There is some controversy in Cold Creek because the community outside of Las Vegas is fighting to stop a roundup of wild horses.
It’s the latest move in a decade’s long battle.
The Bureau of Land Management says the horses are sick and need to be cared for, but animal advocates say that’s not the case.
The fight over the horses in Cold Creek is happening about 30-miles north of Las Vegas.
On Wednesday night, the BLM met with supporters of the animals, and that’s when everything came to a head.
“We have been handed a pile of BS from BLM for years,” said Greg Clarke, the president of the Cold Creek Homeowner’s Association.
Clarke said he hired an ecologist to take a look at the land, and the findings are clear.
“He wrote me a report that said the horses look good, the forage is good, everything’s replenishing, so, quite the opposite of what they’re saying that they won’t survive,” said Clarke.
Sandy Sharkey, a photographer from Canada who drove here to take photos of American Wildlife agrees.
“I photographed the horses today, they’re fine,” Sharkey said. “The horses are fine and free. Leave them be; let Mother Nature take care of the horses.”
“That’s a pretty cruel way to manage an animal,” said Tabitha Romero, Wild Horse, and Bureau Specialist for the Bureau of Land Management.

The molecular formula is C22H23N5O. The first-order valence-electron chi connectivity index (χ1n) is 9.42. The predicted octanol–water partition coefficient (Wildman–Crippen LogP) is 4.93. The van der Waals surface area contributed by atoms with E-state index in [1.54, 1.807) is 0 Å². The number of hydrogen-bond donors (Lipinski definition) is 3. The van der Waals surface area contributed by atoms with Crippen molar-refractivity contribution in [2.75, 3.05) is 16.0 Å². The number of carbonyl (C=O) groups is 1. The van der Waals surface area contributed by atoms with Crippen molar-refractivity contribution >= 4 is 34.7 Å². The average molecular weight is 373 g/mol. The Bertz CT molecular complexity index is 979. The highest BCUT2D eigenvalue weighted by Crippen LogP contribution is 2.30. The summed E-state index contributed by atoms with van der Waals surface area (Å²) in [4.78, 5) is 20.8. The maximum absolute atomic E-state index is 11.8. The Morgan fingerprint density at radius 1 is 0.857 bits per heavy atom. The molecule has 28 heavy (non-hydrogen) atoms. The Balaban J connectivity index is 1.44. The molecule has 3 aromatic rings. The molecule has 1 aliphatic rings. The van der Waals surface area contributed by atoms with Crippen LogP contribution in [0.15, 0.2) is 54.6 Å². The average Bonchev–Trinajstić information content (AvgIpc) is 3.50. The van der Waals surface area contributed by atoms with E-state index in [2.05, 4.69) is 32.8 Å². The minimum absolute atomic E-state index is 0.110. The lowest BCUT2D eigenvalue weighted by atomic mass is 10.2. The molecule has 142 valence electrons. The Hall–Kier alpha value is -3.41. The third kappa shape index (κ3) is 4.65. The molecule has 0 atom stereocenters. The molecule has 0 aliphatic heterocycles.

However, the BLM is staying firm, saying this needs to happen.
“What we’re trying to do is to be proactive versus reactive on this, and because we had very little snowfall and rainfall this winter, there may be a little bit of the green up now, but it’s not going to last long enough to support the current population in the area,” said Romero.
“You never ask for any input from us beforehand,” one attendee said.
Residents say they feel betrayed.
“It’s not right, you know they’re taking it away from not only Nevada residents, the people that live in this area, but they’re taking it away from our future generations as well,” Marjorie Ibay said.
The wild horses will be brought to a holding facility in California.
The BLM says the roundup Thursday will be a bait and switch method, so they’ll use food and water to get the horses into containers.